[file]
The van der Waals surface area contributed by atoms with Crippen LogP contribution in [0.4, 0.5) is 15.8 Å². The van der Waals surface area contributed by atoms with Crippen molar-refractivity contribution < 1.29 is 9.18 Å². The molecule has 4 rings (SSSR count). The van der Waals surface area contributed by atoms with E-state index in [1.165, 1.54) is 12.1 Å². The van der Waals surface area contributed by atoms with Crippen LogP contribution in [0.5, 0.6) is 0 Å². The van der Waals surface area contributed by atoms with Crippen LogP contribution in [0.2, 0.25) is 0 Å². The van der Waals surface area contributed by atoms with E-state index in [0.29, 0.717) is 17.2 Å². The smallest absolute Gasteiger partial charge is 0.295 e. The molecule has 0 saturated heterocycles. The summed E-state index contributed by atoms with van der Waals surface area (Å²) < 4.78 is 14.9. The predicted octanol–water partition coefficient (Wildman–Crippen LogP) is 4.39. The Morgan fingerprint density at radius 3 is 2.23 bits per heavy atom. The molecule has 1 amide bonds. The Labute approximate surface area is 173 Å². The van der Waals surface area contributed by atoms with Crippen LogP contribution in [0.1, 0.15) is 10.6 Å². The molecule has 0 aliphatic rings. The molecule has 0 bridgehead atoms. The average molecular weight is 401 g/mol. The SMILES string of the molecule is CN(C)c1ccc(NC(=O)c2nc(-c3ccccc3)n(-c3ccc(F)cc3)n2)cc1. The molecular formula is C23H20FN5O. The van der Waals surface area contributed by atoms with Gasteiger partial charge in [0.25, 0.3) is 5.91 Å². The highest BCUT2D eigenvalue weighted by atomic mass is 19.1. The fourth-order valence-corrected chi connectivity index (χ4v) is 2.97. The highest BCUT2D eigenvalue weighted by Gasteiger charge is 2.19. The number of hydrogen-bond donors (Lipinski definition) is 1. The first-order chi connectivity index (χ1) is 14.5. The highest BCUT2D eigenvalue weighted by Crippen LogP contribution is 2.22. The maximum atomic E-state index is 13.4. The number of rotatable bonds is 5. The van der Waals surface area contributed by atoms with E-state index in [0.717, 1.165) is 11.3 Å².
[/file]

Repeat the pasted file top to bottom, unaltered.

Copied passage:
The van der Waals surface area contributed by atoms with Crippen LogP contribution in [0.4, 0.5) is 15.8 Å². The van der Waals surface area contributed by atoms with Crippen molar-refractivity contribution < 1.29 is 9.18 Å². The molecule has 4 rings (SSSR count). The van der Waals surface area contributed by atoms with E-state index in [1.165, 1.54) is 12.1 Å². The van der Waals surface area contributed by atoms with Crippen LogP contribution in [0.5, 0.6) is 0 Å². The van der Waals surface area contributed by atoms with Crippen LogP contribution in [0.2, 0.25) is 0 Å². The van der Waals surface area contributed by atoms with E-state index in [0.29, 0.717) is 17.2 Å². The smallest absolute Gasteiger partial charge is 0.295 e. The molecule has 0 saturated heterocycles. The summed E-state index contributed by atoms with van der Waals surface area (Å²) < 4.78 is 14.9. The predicted octanol–water partition coefficient (Wildman–Crippen LogP) is 4.39. The Morgan fingerprint density at radius 3 is 2.23 bits per heavy atom. The molecule has 1 amide bonds. The Labute approximate surface area is 173 Å². The van der Waals surface area contributed by atoms with Crippen LogP contribution in [0.1, 0.15) is 10.6 Å². The molecule has 0 aliphatic rings. The molecule has 0 bridgehead atoms. The average molecular weight is 401 g/mol. The SMILES string of the molecule is CN(C)c1ccc(NC(=O)c2nc(-c3ccccc3)n(-c3ccc(F)cc3)n2)cc1. The molecular formula is C23H20FN5O. The van der Waals surface area contributed by atoms with Gasteiger partial charge in [0.25, 0.3) is 5.91 Å². The highest BCUT2D eigenvalue weighted by atomic mass is 19.1. The fourth-order valence-corrected chi connectivity index (χ4v) is 2.97. The highest BCUT2D eigenvalue weighted by Gasteiger charge is 2.19. The number of hydrogen-bond donors (Lipinski definition) is 1. The first-order chi connectivity index (χ1) is 14.5. The highest BCUT2D eigenvalue weighted by Crippen LogP contribution is 2.22. The maximum atomic E-state index is 13.4. The number of rotatable bonds is 5. The van der Waals surface area contributed by atoms with E-state index in [0.717, 1.165) is 11.3 Å².